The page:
4160.0 - Measuring Wellbeing: Frameworks for Australian Social Statistics, 2001  
ARCHIVED ISSUE Released at 11:30 AM (CANBERRA TIME) 12/10/2001   
   Page tools: Print Print Page Print all pages in this productPrint All  

Social issues


The level of education attained by a particular population group is a crucial indicator of the ability of that group to meet the expectations of industry and the labour market. It can also indicate the success or otherwise of government initiatives to improve educational outcomes. It can be an indicator of the social capability of a population group, and their socioeconomic status, and may explain low or high levels of wellbeing in the other areas of social concern. Educational attainment data provides an understanding of the level of human capital in the population at a point in time, an understanding of the skill level of the working-age population, and an indicator of socioeconomic difference.

There have been changes in the overall level of education attained by Australians over the last few decades. People are staying at school longer and more people are continuing their education to tertiary levels. More significantly, there has been an increase in the proportion of people going on to higher education. There has also been a shift in the educational experience of women, with a larger proportion of women completing higher levels of education.

Educational attainment is strongly correlated with literacy levels and appears also to be associated with a range of aspects of social capital.1 Thus higher levels of education bring more generalised benefits to the community than simply those associated with individuals gaining specific vocational skills or knowledge.


It is important to monitor the under or over supply of people with particular qualifications in order to match educational objectives with labour market demands. It is also important to monitor how well skills and knowledge are keeping pace with contemporary means of production and changes in technology. Information on field of education, particularly changes in patterns of participation and attainment in particular fields, is useful for these reasons.

People working in jobs which do not utilise their qualifications may be underemployed. This type of underemployment has implications for both workforce productivity and individual fulfilment. When analysed in conjunction with occupation data, field of educational qualification can shed light on this issue.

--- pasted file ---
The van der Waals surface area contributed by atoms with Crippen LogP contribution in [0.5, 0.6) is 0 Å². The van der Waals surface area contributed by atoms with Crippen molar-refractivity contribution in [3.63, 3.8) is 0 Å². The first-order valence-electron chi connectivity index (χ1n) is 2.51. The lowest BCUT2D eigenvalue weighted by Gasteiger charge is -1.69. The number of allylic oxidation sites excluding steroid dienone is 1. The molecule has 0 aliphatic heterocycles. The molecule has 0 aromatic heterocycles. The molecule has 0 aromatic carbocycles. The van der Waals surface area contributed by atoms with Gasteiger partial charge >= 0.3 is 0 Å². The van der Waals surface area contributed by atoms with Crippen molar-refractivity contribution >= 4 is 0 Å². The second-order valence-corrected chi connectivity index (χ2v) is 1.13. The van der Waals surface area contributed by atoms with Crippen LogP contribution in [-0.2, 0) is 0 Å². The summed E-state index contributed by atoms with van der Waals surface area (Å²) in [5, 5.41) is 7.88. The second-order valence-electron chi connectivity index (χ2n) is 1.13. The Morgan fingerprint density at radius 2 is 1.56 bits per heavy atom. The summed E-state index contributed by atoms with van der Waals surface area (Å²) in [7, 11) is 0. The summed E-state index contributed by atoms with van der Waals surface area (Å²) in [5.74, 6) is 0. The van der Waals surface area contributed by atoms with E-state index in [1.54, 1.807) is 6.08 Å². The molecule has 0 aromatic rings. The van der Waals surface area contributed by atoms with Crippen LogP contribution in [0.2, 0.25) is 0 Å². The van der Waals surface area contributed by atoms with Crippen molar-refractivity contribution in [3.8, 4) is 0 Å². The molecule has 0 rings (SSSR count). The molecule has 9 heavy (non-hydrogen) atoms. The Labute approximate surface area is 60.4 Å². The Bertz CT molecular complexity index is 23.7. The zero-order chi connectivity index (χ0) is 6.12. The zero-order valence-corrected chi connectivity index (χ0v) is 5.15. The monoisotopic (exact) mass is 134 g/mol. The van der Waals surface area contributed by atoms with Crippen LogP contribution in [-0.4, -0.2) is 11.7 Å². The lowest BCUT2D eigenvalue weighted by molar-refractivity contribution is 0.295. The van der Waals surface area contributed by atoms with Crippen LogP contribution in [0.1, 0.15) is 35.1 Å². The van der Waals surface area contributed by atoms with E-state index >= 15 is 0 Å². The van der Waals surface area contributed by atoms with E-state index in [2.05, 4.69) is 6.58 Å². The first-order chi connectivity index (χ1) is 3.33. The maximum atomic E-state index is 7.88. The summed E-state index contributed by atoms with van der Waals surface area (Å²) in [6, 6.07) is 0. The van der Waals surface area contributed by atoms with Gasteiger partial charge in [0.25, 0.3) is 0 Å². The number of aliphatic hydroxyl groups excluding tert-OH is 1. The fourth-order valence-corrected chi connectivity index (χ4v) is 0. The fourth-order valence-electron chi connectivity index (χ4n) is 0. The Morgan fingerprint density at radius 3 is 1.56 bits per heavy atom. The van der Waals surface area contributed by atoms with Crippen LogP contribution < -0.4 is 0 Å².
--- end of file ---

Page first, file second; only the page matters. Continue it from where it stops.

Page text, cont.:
There are issues surrounding the allocation of responsibility for delivering and financing work based training. Statistics can be used to inform debate about the most effective or appropriate way of distributing this responsibility between government, employers, employees and training providers.


Because education and training can have a profound effect on the ability of individuals to achieve their potential and participate fully in society, identifying barriers to education and training is a key concern of governments and communities.

An obvious barrier can be the affordability of education and training. There has been an increase in the number of private providers of education and training over the last few decades. The shift in balance from public to private first mainly occurred in respect of vocational education and training services. However, in the last decade private universities have also come into being. In addition, a number of public providers of education are now offering full-fee paying courses, and higher education now also attracts fees, although the Higher Education Contribution Scheme (HECS) allows students to defer payment of fees until they are working and earning sufficient income. Education affordability also relates to how students manage to finance their living expenses while they are studying. This can be through part-time work, government support (youth allowance) or support from family.

Other potential barriers relate to the accessibility of education, for example, in terms of distance and cultural appropriateness. These issues are discussed further under 'Population groups'.